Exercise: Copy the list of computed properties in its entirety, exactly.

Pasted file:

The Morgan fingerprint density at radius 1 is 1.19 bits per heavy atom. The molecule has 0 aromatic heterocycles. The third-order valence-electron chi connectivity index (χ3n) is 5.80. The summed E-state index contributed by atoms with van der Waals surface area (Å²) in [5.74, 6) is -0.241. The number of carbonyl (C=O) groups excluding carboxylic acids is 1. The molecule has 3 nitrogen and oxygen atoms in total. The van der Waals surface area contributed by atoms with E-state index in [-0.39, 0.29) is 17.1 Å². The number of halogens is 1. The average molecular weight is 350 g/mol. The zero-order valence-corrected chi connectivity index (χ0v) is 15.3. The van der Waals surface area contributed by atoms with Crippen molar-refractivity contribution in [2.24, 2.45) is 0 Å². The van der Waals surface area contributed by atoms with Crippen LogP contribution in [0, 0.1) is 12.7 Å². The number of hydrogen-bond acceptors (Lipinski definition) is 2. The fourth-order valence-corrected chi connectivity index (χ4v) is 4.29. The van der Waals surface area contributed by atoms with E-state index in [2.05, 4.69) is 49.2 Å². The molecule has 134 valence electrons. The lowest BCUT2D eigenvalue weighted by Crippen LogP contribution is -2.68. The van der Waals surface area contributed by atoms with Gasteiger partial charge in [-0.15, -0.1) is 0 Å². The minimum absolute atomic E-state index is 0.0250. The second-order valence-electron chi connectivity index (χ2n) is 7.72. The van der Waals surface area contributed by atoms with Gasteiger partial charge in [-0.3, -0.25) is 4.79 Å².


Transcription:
The Morgan fingerprint density at radius 1 is 1.19 bits per heavy atom. The molecule has 0 aromatic heterocycles. The third-order valence-electron chi connectivity index (χ3n) is 5.80. The summed E-state index contributed by atoms with van der Waals surface area (Å²) in [5.74, 6) is -0.241. The number of carbonyl (C=O) groups excluding carboxylic acids is 1. The molecule has 3 nitrogen and oxygen atoms in total. The van der Waals surface area contributed by atoms with E-state index in [-0.39, 0.29) is 17.1 Å². The number of halogens is 1. The average molecular weight is 350 g/mol. The zero-order valence-corrected chi connectivity index (χ0v) is 15.3. The van der Waals surface area contributed by atoms with Crippen molar-refractivity contribution in [2.24, 2.45) is 0 Å². The van der Waals surface area contributed by atoms with Crippen LogP contribution in [0, 0.1) is 12.7 Å². The number of hydrogen-bond acceptors (Lipinski definition) is 2. The fourth-order valence-corrected chi connectivity index (χ4v) is 4.29. The van der Waals surface area contributed by atoms with E-state index in [2.05, 4.69) is 49.2 Å². The molecule has 134 valence electrons. The lowest BCUT2D eigenvalue weighted by Crippen LogP contribution is -2.68. The van der Waals surface area contributed by atoms with Gasteiger partial charge in [-0.15, -0.1) is 0 Å². The minimum absolute atomic E-state index is 0.0250. The second-order valence-electron chi connectivity index (χ2n) is 7.72. The van der Waals surface area contributed by atoms with Gasteiger partial charge in [-0.3, -0.25) is 4.79 Å².